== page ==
Lessons from Switzerland: Could Youth Apprenticeship be the Answer to Indiana’s Workforce Woes?

Claire Fiddian-Green is the President & CEO of the Richard M. Fairbanks Foundation.


By 2025, 60 percent of jobs will require some type of high-quality degree or credential beyond high school. Currently only 43.4 percent of Hoosiers attain a postsecondary credential or degree, meaning nearly six out of every ten Indiana workers are not prepared to take on the majority of jobs that will be available in just five years.

Additionally, Indiana employers continue to report challenges in filling positions with qualified applicants. Last year, 80 percent of Indiana employers reported workforce needs as one of their biggest challenges. What’s becoming increasingly clear is that there is a major leak in the education and training pipeline to prepare students for success beyond school.

Last week, Dr. Ursula Renold, Head of Comparative Education Research Division at the Swiss Federal Institute of Technology, joined nearly 500 Indiana business and civic leaders to pose a solution to Indiana’s problem: create a link between education and employment through a dual system of education and apprenticeships, like the Swiss Vocational Education and Training (VET) system.

In the Swiss VET system, between 60 and 70 percent of young people begin a three-year, paid apprenticeship in 10th grade, while continuing classroom instruction. Over the course of the 3-year apprenticeship, students spend progressively less time in the classroom and more time in the workplace. The VET system culminates in the earning of a federal diploma that can lead to full employment, continued professional education, or traditional higher education. Apprenticeships are paid learning opportunities offered across the majority of industry sectors – from IT to financial services to healthcare and manufacturing – that allow VET students to develop the hard and soft skills necessary for success beyond the formal education system.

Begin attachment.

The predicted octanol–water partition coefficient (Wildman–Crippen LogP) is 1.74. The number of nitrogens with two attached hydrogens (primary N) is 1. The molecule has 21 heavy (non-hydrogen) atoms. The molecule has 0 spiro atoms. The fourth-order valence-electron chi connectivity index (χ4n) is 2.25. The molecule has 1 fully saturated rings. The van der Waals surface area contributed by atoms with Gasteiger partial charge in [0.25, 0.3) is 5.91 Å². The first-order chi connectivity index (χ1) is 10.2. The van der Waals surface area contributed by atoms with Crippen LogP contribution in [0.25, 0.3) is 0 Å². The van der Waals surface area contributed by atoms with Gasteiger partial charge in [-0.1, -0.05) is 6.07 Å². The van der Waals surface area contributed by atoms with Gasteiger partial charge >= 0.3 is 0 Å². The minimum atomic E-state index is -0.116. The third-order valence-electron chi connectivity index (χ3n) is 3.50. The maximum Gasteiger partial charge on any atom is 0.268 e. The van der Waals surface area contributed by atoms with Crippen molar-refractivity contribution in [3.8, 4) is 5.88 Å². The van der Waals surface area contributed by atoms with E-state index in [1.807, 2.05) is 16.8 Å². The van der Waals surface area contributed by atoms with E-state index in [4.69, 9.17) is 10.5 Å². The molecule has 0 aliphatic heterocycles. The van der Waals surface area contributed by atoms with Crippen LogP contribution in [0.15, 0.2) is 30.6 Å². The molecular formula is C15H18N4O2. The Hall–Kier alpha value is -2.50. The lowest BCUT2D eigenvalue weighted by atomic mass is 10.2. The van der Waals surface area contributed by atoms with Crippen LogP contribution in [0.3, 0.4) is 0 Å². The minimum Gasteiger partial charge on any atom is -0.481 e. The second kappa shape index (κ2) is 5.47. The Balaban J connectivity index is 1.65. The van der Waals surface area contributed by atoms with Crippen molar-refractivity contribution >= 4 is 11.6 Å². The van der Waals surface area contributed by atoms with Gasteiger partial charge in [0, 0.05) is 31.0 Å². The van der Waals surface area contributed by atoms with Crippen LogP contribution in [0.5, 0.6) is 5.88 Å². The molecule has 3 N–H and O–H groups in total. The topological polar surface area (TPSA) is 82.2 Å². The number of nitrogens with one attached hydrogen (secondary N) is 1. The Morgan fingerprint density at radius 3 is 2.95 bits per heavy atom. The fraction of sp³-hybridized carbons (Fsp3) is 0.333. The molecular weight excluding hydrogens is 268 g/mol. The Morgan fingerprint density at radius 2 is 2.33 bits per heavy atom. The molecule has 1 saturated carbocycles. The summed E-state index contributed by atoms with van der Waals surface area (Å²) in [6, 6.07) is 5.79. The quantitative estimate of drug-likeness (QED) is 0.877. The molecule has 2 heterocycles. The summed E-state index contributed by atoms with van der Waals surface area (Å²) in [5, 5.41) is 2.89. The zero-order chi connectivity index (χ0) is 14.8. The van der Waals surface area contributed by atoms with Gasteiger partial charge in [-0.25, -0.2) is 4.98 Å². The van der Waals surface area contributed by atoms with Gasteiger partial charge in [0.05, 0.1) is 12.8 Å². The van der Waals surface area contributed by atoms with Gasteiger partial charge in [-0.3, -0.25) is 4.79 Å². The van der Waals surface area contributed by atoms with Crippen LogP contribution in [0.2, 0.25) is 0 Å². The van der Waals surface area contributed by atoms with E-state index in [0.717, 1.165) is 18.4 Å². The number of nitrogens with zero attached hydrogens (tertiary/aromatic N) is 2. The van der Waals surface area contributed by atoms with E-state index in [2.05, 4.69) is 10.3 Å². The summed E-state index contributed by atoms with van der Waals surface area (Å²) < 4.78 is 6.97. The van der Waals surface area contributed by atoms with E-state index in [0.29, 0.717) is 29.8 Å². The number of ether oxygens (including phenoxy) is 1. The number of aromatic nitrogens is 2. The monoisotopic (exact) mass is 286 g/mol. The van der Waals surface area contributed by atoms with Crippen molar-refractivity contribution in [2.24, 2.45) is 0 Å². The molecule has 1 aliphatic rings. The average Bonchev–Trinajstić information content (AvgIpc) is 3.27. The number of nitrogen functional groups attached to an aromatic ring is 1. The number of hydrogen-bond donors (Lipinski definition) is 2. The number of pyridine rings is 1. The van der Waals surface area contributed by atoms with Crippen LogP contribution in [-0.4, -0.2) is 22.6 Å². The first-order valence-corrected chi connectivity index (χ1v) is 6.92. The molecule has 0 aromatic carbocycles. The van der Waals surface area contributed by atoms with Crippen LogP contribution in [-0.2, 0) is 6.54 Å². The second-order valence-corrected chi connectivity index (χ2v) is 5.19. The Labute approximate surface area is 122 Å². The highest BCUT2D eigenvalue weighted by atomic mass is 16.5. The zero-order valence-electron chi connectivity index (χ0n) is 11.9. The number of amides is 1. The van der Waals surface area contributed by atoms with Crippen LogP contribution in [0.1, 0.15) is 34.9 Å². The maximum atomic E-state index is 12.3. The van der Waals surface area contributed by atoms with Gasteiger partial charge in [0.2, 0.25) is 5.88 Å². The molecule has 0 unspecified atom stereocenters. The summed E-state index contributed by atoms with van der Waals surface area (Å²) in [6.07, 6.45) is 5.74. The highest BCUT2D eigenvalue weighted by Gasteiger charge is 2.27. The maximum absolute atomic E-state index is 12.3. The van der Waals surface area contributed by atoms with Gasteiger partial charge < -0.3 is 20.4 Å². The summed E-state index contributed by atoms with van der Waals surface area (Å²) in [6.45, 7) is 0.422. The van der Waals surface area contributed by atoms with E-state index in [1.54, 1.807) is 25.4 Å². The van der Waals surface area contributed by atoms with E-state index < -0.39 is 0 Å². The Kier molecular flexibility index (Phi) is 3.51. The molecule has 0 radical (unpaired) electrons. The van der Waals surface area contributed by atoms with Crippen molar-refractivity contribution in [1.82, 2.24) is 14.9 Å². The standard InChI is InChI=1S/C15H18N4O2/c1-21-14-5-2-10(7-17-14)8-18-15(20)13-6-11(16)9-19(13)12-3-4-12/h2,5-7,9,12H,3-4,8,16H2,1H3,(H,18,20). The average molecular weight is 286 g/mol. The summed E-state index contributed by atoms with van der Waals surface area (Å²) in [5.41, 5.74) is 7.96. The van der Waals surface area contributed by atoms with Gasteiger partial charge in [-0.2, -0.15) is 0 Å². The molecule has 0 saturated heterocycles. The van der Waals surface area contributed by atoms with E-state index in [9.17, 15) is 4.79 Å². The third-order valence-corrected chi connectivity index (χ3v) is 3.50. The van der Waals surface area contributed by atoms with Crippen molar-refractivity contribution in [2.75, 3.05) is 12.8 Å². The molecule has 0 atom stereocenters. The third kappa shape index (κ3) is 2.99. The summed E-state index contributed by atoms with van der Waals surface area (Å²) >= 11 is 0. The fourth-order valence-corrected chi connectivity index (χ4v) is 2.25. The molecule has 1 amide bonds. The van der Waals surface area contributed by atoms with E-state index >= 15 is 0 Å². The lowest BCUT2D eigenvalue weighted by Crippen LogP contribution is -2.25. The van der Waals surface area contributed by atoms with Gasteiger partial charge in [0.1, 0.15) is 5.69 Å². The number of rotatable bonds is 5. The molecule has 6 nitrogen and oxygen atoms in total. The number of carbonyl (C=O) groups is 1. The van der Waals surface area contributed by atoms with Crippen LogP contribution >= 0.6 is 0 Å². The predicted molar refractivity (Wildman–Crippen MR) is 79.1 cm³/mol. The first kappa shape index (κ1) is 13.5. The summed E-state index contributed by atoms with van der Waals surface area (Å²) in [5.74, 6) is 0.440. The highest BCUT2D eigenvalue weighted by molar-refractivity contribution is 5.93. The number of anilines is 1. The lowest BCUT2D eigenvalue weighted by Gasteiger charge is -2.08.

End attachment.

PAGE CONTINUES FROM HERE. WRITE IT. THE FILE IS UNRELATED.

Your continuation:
The result of a VET system is more youth engaged in both work and learning. For example, in the United States, 12.7 percent of youth ages 15 to 29 are not enrolled in education, employed, or in training, compared with only 8.1 percent of youth the same ages in Switzerland.

What’s also key to the success of the Swiss VET system is its value to the business community. Participating employers have found that the benefits they receive from hiring, training, and retaining productive apprentices outweigh the costs – in other words, there is a positive ROI. It is the business case for employers to lead and fund this type of initiative that keeps them engaged in the VET system.

For Hoosier employers struggling to find talent, apprenticeship programs similar to those offered in Switzerland could offer a new pipeline of engaged and dedicated employees.

Developing a structured link between the K-12 and higher education systems and businesses allows employers to become not just consumers of skills, but also producers of skills. In a dual education system, employers take the lead in ensuring that students gain certain skills in the classroom and also learn new skills as apprentices in the workplace.

As Indiana works to address a significant skills gap, we have an opportunity to reimagine how we prepare the next generation for success.

Learn more about Dr. Ursula Renold’s presentation on the Swiss VET system here.

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